tsites notes and tips

This is a quick note about sharing files between Windows 10 and Linux Mint.
(Something I had to do lately, and if this helps anyone else, I'll consider it a bonus).

Choose the folder in Windows you want to share.
Right-click it and choose 'Properties'
Click the 'Advanced Sharing...' button
In the next popup window, make sure 'Share this folder' is selected.
Now click 'Permissions'
In the next popup window that appears (yes, yet another one), click 'Add' if your username isn't listed and type your username in the next popup window. (For anyone counting this is the 4th popup window we need to navigate through).
Once you've done all that, make sure you press 'Apply' then 'Ok' to close the popups.

Now over to Linux:
(here I'm using Linux Mint, just because it has most of the stuff we already need. You could also use Ubuntu or any linux distro provided the SMB and samba dependencies are installed).

First, make sure you have 'cifs-utils' installed. 'Samba' wouldn't hurt to install either. Do this via 'Synaptic Package Manager'.
With those installed, we are almost ready to connect.

Last thing - you need to make a mount point (so Linux knows where to attach the share to).
Open terminal and run:

'su'

and enter your root password.

(if you never setup root, use:

sudo passwd root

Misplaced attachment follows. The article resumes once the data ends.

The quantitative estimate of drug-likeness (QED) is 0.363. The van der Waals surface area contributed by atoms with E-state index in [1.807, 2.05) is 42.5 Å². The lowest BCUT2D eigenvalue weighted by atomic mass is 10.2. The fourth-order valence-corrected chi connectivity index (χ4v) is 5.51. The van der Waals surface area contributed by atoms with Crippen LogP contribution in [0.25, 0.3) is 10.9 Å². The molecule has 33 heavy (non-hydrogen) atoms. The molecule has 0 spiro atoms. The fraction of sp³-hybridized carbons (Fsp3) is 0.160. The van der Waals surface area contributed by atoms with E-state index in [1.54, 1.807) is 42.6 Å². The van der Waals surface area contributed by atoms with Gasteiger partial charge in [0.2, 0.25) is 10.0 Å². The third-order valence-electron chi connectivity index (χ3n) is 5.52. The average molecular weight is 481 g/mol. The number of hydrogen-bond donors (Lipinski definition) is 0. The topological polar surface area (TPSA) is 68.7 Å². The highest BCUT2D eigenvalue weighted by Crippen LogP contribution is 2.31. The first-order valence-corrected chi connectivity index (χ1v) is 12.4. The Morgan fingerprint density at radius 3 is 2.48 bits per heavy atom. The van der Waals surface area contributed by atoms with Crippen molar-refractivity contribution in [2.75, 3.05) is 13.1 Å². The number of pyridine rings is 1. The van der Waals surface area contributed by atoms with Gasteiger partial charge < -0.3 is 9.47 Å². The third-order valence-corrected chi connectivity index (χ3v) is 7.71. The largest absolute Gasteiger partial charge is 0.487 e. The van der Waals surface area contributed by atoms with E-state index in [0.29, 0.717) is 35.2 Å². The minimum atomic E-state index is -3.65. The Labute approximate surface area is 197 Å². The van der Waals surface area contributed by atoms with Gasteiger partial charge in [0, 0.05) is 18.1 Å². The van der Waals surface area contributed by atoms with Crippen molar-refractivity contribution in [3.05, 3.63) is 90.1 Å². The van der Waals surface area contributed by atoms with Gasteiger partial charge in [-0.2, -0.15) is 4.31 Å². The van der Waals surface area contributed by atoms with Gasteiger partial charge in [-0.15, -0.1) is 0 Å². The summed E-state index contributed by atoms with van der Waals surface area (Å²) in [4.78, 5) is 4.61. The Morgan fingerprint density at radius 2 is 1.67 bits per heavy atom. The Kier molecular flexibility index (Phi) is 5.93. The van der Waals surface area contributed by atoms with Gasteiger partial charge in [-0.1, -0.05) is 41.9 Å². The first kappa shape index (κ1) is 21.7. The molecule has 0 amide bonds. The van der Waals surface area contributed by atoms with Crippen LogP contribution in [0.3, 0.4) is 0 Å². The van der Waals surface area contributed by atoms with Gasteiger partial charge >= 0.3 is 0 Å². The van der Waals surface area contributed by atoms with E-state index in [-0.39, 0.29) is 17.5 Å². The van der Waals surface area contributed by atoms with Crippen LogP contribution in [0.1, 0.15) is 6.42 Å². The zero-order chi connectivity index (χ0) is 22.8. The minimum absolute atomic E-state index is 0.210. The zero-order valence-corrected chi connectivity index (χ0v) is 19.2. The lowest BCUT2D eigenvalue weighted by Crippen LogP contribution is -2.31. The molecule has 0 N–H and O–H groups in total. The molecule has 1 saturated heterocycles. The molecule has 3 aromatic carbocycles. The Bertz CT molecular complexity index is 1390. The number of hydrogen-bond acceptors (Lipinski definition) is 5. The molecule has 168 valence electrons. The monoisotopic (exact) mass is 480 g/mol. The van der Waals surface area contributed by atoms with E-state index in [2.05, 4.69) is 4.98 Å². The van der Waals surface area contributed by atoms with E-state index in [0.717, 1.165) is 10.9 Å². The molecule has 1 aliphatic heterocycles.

and enter your password twice, then try the step above again).

mkdir /media/smbmounts

(makes the folder smbmounts in the media folder)

mkdir /media/smbmounts/tom

(makes the folder tom in the smbmounts folder)

Right, with that all done...

Here's an example connect command:

mount -t cifs //DESKTOP-U6IT0QS/tom -o username='tom',password='1234',vers='3.0',domain='WORKGROUP' /media/smbmounts/tom

'//DESKTOP-U6IT0QS' is the name of our networked computer and the '/tom' bit at the end is the name of our shared folder
the -o specifies options.
Our options are username='tom',password='1234' (pretty self explanatory)
The vers='3.0' part is the version of SMB we are using.
Current Windows servers do not support vers='1.0' protocol anymore, unless specifically configured in their registry to accept it. So by default, they reject connections from clients using the SMB1 protocol. Which leads to the misleading message "Host is down". (this is why I used vers='3.0') domain='WORKGROUP' is the domain or workgroup the computer belongs to. Default is normally 'WORKGROUP' in Windows by default
Lastly '/media/smbmounts/tom' is our mount point (Where we will attach the share from Windows into Linux).

We then have our SMB share with the name 'tom' pop onto the desktop.
Hopefully a picture tells a thousand words, so here's two of them:


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